Costly trips with satnav
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Britain has become a nation of satnav junkies, which is causing many motorists to drive dangerously, says a new report.
One in 20 drivers gets a speeding fine because of their "addiction" to satnavs, which show the wrong speed limit, according to the study.
Motorists' over-reliance on the devices led nearly one in five (18 per cent) of drivers to drive "dangerously".
Drivers said "incorrect directions" had caused them to make a U-turn or to drive the wrong way down a one-way street.
And about one in six (17 per cent) of motorists say their satnav has given them the wrong speed limit while out on the road.
The research by comparison website uSwitch concludes the UK is "a nation of satnav junkies". About 95 per cent rely on them to find their way to their destination.
The report comes ahead of higher speeding penalties coming into effect across England and Wales this week that will see fines soar.
The uSwitch report says nearly eight out of 10 (78 per cent) of drivers now use satnavs or smartphones to guide them on their journeys.
But 56 per cent say they also rely on their satnav for the correct speed limit.
Many of the latest devices have the legal road speed programmed into the satnav software, which tracks the roads and directions.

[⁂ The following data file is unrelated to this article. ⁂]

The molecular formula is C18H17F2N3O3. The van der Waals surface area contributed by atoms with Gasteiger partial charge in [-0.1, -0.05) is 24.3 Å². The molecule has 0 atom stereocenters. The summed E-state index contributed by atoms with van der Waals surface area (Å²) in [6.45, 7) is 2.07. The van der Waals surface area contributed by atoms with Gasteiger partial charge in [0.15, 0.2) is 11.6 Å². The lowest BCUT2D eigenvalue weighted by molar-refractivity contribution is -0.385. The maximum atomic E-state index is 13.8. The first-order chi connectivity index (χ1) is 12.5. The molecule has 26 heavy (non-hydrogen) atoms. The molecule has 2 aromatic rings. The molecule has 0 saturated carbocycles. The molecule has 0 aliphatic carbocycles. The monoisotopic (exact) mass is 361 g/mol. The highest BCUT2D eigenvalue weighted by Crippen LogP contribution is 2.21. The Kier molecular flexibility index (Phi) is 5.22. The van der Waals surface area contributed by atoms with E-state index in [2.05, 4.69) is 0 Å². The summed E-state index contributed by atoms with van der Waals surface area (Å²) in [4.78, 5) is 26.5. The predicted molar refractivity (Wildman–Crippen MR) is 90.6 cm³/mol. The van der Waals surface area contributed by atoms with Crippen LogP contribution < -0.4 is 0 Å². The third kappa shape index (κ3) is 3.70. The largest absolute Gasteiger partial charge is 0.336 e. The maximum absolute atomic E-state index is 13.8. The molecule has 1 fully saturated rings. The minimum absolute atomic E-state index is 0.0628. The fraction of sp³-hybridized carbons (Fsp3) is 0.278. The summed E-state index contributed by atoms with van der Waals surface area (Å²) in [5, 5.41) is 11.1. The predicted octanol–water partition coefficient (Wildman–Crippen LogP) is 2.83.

But widespread ignorance of the correct speeds on different types of roads -- combined with "over-dependence on the satnav instructions" -- means many motorists are being fined for breaking the speed limit because the information on the satnav is wrong, says the report.
More than half of drivers (56 per cent) don't know the correct speed limit on single or dual [motorways], for example.
And 58 per cent fail to upgrade their satnav regularly so key information, such as speed limits, can be out of date.
The report says drivers must "sharpen up on laws of the road and update satnavs".
It concludes: "An over-reliance on satnavs and smartphones is causing motorists to drive dangerously on Britain's roads."
New rules introduced last month say drivers must keep all handheld devices in secure holders and out of the driver's view.
But one in six (16 per cent) of drivers admitted to keeping their devices behind the steering wheel, on the passenger seat or even next to the gear stick, risking a heavy fine.
Rod Jones, insurance expert at uSwitch, said: "We are officially a nation of satnav junkies, but our addiction to technology is causing us to drive dangerously and risk large fines.
"While satnavs and smartphones are an incredibly useful tool for motorists, it is important to remember they are never a complete substitute for knowing the rules of the road."
Studies have found that drivers "switch off" parts of their brain when the devices are on.
Motorists have also been directed by satnavs into fields, and trucks have become stuck after being sent down village lanes.
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